Employment tribunal claims have to be brought within a short timescale, and miscalculation regularly gives rise to Master Policy claims

In the sphere of employment law, the claims history in terms of the Master Policy reveals that missed time limits in unfair dismissal claims are one of the most common causes of claims for negligence in employment litigation matters. This is always a topical issue and, as we report below, even the Supreme Court has ruled on the topic of termination date and time limits for unfair dismissal claims.

In this article we go back to basics, taking a look at time limit issues in relation to unfair dismissal claims, and provide some risk management tips to avoid negligence claims arising.

Relevant time limit

An unfair dismissal claim must generally be presented to the employment tribunal “before the end of the period of three months beginning with the effective date of termination (EDT)”, in terms of the Employment Rights Act 1996 (ERA 1996), s 111(2)(a).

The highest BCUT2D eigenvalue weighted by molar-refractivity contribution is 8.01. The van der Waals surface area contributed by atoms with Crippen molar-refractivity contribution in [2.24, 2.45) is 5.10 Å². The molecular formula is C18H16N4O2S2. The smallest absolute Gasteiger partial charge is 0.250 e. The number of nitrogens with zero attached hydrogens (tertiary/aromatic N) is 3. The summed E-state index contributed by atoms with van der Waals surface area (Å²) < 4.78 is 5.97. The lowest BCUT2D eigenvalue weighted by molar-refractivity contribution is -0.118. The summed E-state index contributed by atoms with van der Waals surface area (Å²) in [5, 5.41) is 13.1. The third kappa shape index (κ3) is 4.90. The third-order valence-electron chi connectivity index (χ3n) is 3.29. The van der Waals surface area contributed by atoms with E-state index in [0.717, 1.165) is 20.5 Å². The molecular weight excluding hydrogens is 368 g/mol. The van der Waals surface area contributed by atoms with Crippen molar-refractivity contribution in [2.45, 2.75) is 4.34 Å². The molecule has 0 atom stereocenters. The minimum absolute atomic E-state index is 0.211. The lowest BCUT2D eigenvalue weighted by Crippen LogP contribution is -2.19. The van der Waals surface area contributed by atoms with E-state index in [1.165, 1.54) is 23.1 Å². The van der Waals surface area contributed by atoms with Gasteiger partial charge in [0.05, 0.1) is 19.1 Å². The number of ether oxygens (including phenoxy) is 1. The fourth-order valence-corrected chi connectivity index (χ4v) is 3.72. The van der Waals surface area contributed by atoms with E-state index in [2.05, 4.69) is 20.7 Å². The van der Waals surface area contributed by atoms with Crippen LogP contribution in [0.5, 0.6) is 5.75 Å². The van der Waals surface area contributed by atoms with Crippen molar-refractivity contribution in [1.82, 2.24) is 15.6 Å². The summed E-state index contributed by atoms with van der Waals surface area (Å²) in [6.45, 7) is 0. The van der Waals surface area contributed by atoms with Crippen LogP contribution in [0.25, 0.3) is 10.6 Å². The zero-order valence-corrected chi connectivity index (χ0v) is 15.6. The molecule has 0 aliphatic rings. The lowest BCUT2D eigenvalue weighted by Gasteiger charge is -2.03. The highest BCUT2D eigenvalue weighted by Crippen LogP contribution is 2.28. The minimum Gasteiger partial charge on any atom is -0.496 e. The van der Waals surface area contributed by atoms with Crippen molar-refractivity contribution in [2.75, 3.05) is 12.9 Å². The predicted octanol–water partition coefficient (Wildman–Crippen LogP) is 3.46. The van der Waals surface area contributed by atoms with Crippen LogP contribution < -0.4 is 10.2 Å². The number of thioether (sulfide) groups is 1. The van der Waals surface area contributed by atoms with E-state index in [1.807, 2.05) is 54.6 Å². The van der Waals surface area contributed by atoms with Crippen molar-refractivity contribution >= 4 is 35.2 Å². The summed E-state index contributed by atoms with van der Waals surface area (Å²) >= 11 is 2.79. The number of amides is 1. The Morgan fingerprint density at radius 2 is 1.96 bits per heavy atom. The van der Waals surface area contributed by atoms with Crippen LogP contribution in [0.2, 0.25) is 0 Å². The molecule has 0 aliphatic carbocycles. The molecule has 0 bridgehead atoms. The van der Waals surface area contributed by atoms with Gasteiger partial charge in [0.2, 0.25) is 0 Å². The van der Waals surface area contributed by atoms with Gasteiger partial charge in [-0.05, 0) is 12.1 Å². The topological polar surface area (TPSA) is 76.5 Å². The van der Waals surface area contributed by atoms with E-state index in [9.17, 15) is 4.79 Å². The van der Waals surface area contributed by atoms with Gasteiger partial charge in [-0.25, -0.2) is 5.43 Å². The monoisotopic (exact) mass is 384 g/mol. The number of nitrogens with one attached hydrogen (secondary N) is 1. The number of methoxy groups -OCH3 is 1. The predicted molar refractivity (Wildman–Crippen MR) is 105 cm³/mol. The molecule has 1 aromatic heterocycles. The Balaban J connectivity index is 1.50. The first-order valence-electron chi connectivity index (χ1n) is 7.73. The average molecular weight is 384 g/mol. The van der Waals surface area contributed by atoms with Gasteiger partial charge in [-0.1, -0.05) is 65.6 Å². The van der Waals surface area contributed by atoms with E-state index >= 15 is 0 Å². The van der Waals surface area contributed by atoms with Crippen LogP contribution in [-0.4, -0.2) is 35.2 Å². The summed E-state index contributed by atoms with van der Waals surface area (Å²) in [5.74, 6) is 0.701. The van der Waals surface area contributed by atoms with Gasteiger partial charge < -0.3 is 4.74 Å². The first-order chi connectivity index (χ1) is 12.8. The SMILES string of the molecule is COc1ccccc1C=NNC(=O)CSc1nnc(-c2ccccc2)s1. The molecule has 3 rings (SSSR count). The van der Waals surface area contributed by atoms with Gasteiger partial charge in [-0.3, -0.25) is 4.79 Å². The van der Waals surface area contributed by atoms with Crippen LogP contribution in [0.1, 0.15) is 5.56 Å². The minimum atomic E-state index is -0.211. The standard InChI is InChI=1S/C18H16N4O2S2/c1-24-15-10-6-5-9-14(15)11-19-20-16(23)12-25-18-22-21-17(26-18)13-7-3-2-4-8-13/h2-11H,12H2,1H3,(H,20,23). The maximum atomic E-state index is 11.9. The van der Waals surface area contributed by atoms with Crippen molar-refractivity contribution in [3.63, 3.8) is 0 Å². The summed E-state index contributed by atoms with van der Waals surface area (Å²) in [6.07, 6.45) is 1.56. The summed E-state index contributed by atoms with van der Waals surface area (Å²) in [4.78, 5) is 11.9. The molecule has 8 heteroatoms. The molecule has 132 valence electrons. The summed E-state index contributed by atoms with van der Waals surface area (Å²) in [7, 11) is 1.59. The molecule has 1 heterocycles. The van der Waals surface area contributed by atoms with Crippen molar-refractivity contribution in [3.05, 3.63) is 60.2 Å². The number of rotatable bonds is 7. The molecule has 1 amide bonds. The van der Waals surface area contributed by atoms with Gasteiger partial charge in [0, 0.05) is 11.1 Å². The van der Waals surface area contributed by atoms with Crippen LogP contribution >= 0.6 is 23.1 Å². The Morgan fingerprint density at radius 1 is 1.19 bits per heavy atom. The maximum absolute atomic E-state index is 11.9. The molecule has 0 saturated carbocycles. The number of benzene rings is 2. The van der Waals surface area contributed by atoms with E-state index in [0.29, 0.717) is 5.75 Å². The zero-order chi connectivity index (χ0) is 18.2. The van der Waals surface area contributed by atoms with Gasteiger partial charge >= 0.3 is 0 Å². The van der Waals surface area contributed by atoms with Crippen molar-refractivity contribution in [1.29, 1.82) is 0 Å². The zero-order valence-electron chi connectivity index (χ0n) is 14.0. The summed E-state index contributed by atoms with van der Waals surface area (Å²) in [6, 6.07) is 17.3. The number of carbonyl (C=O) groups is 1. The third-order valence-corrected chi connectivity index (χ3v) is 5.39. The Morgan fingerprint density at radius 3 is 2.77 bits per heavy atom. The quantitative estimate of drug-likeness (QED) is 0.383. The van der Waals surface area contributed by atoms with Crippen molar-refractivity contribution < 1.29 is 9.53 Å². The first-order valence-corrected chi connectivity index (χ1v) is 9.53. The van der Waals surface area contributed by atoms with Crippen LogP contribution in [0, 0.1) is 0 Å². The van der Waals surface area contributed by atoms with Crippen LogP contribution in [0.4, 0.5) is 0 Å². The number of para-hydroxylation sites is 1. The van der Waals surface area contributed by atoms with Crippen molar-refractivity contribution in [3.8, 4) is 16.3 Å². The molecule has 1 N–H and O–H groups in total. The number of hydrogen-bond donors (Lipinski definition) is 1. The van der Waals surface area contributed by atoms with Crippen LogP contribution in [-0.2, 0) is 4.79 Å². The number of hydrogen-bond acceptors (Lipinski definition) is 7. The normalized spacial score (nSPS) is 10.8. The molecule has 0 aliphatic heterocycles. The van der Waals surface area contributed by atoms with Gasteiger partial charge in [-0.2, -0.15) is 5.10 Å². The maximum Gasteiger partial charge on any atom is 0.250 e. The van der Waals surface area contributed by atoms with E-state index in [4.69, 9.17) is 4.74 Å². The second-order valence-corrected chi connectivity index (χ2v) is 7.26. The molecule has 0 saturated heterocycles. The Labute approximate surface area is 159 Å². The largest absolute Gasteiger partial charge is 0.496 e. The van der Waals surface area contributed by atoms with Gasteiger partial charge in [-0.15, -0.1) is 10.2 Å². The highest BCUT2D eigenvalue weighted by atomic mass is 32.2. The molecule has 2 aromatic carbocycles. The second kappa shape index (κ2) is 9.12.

In claims alleging unfair dismissal, time starts to run from and including the EDT. To determine the last day of the three month time limit, take the day and date immediately before the EDT and go forward three months. So, where, say, the EDT is 10 July, the three month time limit begins to run from the beginning of that day and the claim must be presented to and received by the employment tribunal not later than midnight on 9 October.

The EDT in terms of ERA 1996, s 97(1) is:

  • the date on which the notice expires, where the contract is terminated by notice, whether issued by the employer or by the employee;
  • the date on which termination takes effect, where the contract is terminated without notice;
  • the date on which termination takes effect, where the contract is a limited term contract which terminates by virtue of a limiting event without being renewed.